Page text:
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Re: Prehistoric Plankton Predators (PPP for short)
"Dino Rampage" wrote:
> I agree that it is likely that some prehistoric marine reptiles were
> facultatively planktonivorous. The leopard & crabeater seals, which feed on
> krill but do not filter it out (in the strictest sense) came to mind.
Leopard Seals are the top predetors under the Antarctic Ice, feeding on
Emperor and Adelie Penguins. I don't think that they feed on krill at all.
Crabeater seals do feed on krill and their multi cusp teeth seem to be
evolving for that purpose, straining krill out of the seawater.
> I watched this documentary where a blue shark was swimming through a swarm
> of krill, taking large bites out of the red cloud.
Yeah, I saw that footage too, more proof that there are no hard and fast
rules, or that when there are some critter is bound to break them. "Swarm
of Krill" is the correct description too.
>Maybe cryptoclidids &
> other plesiosaurs, with their interlocking teeth, did take advantage of
> planktonic blooms.
Ceardactylus, Tropeognathus and Anhanguera all appear to have interlocking
teeth for catching or straining small fish or squid. And Pterodaustro
certainly appears to have bristles akin to baleen for straining even smaller
organisms, like Flamingos do today.
> But I'm just wondering whether predation may have had any effect on giant
> plankton feeders; Are there any records of giants like whale sharks, basking
> sharks & manta rays being attacked by say, great white sharks or orcas?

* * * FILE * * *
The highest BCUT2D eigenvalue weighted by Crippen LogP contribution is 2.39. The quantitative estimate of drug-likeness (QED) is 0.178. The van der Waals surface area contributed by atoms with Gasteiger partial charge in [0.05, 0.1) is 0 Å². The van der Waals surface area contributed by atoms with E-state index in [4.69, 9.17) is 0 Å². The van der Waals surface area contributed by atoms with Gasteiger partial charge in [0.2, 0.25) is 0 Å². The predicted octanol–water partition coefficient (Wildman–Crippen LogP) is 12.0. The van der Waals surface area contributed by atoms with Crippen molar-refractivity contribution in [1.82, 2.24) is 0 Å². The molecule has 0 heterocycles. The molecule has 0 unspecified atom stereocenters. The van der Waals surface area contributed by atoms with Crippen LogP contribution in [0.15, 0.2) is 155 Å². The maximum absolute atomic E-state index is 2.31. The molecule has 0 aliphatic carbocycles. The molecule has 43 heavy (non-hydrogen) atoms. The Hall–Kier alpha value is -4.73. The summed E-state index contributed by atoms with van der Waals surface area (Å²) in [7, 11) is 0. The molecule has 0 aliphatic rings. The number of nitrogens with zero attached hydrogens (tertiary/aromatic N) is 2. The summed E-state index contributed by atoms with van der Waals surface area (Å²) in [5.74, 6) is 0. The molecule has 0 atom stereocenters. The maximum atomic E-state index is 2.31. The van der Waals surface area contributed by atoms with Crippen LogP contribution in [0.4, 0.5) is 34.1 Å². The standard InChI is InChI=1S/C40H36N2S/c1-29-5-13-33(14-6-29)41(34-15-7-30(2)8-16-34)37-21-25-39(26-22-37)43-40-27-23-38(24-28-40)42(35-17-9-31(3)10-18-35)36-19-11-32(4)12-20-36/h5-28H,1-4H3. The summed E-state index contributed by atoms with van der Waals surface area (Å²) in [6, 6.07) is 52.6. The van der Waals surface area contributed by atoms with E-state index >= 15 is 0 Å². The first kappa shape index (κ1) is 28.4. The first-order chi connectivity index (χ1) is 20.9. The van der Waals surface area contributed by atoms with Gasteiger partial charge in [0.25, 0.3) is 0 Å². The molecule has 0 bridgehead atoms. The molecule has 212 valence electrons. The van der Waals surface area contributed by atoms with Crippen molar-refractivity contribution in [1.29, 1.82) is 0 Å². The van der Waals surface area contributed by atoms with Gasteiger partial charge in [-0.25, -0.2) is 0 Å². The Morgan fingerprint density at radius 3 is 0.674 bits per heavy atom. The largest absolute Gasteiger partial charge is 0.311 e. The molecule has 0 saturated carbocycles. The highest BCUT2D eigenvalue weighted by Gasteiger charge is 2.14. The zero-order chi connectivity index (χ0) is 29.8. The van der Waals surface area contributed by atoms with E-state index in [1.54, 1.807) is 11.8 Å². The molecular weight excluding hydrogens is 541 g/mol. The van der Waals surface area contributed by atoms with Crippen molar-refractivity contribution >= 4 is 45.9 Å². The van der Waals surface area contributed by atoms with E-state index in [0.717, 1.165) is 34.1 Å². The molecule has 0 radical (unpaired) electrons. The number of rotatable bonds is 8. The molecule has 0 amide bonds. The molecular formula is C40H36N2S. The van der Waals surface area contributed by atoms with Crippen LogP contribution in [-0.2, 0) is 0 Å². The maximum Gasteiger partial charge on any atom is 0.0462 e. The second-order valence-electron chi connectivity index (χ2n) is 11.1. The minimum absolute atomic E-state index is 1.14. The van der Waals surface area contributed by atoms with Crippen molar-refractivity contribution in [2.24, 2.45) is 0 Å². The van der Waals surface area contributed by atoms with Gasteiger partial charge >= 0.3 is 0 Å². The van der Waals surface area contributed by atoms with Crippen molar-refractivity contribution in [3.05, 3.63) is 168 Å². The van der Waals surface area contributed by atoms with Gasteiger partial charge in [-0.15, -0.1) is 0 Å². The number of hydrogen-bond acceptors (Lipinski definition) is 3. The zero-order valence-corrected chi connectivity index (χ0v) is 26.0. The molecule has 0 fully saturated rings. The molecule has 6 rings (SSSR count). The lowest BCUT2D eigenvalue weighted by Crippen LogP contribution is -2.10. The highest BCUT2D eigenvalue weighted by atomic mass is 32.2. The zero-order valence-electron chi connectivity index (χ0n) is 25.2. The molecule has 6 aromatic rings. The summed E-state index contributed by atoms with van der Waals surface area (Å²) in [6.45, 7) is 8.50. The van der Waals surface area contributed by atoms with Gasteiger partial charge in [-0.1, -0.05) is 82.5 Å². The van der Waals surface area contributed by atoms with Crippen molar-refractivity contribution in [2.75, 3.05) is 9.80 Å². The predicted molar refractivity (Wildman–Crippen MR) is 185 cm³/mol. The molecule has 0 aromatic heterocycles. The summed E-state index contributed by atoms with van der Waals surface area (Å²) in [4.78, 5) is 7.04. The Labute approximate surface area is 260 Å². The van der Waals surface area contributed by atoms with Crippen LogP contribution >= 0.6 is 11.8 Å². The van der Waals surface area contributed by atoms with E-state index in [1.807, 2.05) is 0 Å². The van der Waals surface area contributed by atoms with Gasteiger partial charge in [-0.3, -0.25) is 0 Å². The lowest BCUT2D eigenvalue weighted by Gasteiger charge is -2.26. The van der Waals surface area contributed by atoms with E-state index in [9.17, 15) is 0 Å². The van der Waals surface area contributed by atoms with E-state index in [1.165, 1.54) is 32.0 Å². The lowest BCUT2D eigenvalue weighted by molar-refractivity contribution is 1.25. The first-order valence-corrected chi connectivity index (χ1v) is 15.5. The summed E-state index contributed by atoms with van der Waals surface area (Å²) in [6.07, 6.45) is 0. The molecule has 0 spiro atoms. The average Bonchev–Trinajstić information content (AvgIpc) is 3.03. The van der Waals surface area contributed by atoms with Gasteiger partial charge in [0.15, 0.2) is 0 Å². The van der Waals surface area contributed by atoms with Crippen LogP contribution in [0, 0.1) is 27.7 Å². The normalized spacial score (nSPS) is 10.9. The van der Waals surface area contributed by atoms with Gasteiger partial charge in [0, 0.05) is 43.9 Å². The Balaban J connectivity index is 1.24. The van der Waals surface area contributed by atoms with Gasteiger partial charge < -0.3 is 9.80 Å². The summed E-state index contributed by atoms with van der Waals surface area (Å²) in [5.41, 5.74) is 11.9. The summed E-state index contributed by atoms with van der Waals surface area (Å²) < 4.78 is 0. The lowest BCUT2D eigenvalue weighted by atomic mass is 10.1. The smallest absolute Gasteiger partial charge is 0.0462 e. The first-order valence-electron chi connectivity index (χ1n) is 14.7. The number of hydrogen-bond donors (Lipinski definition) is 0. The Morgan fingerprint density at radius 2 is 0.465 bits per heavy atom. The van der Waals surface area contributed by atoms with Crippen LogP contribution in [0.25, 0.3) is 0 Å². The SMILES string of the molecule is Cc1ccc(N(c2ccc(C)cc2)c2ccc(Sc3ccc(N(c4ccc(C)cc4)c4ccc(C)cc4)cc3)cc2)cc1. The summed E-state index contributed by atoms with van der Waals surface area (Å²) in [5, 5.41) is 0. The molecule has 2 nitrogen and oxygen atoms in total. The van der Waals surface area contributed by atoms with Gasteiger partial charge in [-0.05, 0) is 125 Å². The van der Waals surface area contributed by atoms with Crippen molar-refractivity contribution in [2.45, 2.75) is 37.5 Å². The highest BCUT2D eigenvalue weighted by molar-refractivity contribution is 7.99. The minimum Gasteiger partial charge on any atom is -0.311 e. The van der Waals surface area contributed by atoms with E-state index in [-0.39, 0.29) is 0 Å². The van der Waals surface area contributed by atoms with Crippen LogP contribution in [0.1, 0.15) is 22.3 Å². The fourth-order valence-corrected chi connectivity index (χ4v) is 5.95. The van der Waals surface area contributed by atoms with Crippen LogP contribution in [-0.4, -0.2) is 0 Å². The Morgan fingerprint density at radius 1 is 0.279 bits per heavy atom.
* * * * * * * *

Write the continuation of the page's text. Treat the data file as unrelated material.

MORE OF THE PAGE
Oh Yeah. There are reports of Orcas cooporative/pack hunting several
species of baleen whales. They take bites out of the lips and tongue of
their hapless victim. There is even film footage of Orcas swimming along
side of a Blue Whale, taking large chunks of flesh from the flanks and back.
Still photos of this incident appeared in National Geographic a few years
ago. There is speculation that the rise of Orcas may have replaced and
caused the decline of Carcharodon megladon. Taking over that niche, Orcas
being a more effective and efficient killer and eater of large whales. -
Bill & Rebecca Hunt
Hunt Wildlife Studios
119 Bierstadt Ct
Livermore, CO 80536
"A human being should be able to change a diaper, plan an invasion,
butcher a hog, conn a ship, design a building, write a sonnet, balance
accounts, build a wall, set a bone, comfort the dying, take orders, give
orders, cooperate, act alone, solve equations, analyze a new problem, pitch
manure, program a computer, cook a tasty meal, fight efficiently and die
gallantly. Specialization is for insects." -- Robert A. Heinlein